Monday, February 23, 2015

Standard Toy Soldier Poses: The Bayonet Man

Every bag and set of soldiers in combat poses has at least one. Be it Revolutionary War, Napoleonic Era, Civil War, the World Wars or the Cold War, there he is. As children, we thought he was a guy with a "knife" at the end of his rifle. The proper name for it is a bayonet.

The first bayonets evolved out of a need during the "pike and musket" warfare of the 17th Century. If musketeers did not have time to reload before the enemy closed with them, their only recourses were a short sword / long dagger worn at the hip, or to swing their firelocks like clubs. This left the musketeers at a disadvantage against attackers with longer weapons such as pikes or halberds. A solution was devised to turn the musket into a rudimentary short pike. A small dagger was fitted with a handle narrow enough to fit into the muzzle of a musket. This was the first bayonet.

Of course, musketeers using bayonets would never have been able to fire their weapons. That is, until someone added rings to the bayonet handle so that it rode under the barrel.

The problem was that the technique of the bayonet was derived from that of the pike. The thinking was that as the bayoneted musket was actually a small pike, it should be handled the same as its larger brother. The theory did not match with fact, and the bayonet fighting systems derived from pike work were awkward.

The French sought a solution, so they turned the problem over to their fighting masters. These were the masters of swordsmanship and related arts such as stick and quarterstaff fighting. The fencing masters devised a better bayonet method that made best use of the peculiarities of the musket. These systems can be described as "bayonet fencing" for they had thrusts and parries inspired by those used with swords.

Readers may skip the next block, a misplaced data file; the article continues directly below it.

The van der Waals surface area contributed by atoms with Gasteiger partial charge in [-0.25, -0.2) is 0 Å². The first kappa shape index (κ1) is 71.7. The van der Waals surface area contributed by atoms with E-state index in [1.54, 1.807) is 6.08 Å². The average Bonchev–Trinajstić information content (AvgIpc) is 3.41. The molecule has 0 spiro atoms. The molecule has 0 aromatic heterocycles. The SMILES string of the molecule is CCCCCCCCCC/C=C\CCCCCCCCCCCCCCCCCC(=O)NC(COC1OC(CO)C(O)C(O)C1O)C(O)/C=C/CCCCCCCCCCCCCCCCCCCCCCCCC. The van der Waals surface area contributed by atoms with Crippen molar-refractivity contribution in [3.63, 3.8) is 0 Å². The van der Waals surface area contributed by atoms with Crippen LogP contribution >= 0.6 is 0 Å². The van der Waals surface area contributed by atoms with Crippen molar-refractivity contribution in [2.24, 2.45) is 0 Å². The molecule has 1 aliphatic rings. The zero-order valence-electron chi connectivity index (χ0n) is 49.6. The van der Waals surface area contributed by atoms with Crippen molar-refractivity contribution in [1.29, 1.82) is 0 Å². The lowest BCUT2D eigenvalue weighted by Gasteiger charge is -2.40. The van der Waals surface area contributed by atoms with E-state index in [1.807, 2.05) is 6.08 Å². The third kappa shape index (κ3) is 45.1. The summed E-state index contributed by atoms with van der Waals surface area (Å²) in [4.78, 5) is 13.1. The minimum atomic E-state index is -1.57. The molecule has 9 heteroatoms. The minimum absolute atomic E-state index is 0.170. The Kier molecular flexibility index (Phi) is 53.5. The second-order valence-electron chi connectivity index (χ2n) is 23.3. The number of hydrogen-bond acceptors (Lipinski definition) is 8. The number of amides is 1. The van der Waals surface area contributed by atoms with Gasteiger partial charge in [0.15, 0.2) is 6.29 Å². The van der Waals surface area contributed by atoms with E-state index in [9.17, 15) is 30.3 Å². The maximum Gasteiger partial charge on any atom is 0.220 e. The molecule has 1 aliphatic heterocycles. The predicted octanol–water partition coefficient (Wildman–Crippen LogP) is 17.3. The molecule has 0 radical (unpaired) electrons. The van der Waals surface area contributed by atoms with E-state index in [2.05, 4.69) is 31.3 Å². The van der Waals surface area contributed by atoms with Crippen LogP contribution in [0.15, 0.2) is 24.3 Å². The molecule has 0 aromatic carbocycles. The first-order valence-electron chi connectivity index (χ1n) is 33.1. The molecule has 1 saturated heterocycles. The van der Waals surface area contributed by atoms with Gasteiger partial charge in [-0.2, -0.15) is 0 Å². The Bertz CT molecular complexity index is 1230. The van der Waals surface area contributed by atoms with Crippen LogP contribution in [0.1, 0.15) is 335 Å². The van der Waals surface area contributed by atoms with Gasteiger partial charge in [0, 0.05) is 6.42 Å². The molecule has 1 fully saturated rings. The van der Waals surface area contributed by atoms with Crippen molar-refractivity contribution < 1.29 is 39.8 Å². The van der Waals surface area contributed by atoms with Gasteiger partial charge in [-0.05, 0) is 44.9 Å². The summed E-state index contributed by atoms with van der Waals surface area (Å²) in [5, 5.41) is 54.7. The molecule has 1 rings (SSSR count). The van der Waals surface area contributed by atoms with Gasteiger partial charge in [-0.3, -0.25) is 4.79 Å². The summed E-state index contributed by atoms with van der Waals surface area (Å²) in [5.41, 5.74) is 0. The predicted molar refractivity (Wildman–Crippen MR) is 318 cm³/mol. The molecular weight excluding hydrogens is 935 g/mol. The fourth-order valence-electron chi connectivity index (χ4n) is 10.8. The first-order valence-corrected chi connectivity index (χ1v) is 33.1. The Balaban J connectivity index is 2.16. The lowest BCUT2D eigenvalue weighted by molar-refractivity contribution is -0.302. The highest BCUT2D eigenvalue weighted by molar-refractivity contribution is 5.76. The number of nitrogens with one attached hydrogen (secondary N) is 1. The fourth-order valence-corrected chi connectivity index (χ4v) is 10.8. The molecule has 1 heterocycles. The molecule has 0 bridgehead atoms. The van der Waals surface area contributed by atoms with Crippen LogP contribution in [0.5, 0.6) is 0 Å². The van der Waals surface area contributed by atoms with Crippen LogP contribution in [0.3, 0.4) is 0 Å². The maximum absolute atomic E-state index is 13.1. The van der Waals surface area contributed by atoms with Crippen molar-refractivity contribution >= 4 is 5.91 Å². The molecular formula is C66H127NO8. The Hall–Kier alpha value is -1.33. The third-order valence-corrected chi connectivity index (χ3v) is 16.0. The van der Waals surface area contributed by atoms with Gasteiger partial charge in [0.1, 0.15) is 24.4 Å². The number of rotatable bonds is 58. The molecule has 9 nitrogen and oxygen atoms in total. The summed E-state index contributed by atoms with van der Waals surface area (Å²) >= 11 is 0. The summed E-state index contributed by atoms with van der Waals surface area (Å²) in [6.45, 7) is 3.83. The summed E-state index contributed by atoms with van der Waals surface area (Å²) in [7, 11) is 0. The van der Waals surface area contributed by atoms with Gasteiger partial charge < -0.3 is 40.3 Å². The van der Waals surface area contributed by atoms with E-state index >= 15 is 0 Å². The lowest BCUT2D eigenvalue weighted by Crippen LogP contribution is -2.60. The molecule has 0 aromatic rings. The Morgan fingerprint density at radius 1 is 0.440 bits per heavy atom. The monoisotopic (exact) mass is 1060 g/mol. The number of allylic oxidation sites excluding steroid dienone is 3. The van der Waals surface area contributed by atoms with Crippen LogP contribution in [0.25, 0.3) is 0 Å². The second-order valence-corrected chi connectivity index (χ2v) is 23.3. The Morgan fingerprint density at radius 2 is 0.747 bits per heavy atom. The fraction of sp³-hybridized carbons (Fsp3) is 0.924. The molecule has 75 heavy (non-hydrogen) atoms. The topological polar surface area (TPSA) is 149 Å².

The French systems spread. George McClellan studied several of the French styles in the 1850s and derived the system used by the United States in the Civil War. Russia had favored the bayonet charge. With a high percentage of larger men in their army, they could overwhelm their enemies in close combat. The bayonet fencing used by Russia still influences their method to this day.

The development of the rifle with internal magazine saw some changes to bayonet methods. The techniques of the 20th Century differed to accommodate weapons with larger stocks and odd shapes. For one thing, more striking with the rifle butt was taught. Systems further evolved to make best use of natural body movements.

Some feel that the bayonet’s time has passed. Yet in every war even to this day, there is some battle that is decided by the bayonet. For instance, an enemy position was cleared by a Scots unit who ran a bayonet charge at the Iraqis.

To see more of bayonet styles, check out this column in our "How men fight" section:

The British bayonet of 1805 is the method derived from pikes.

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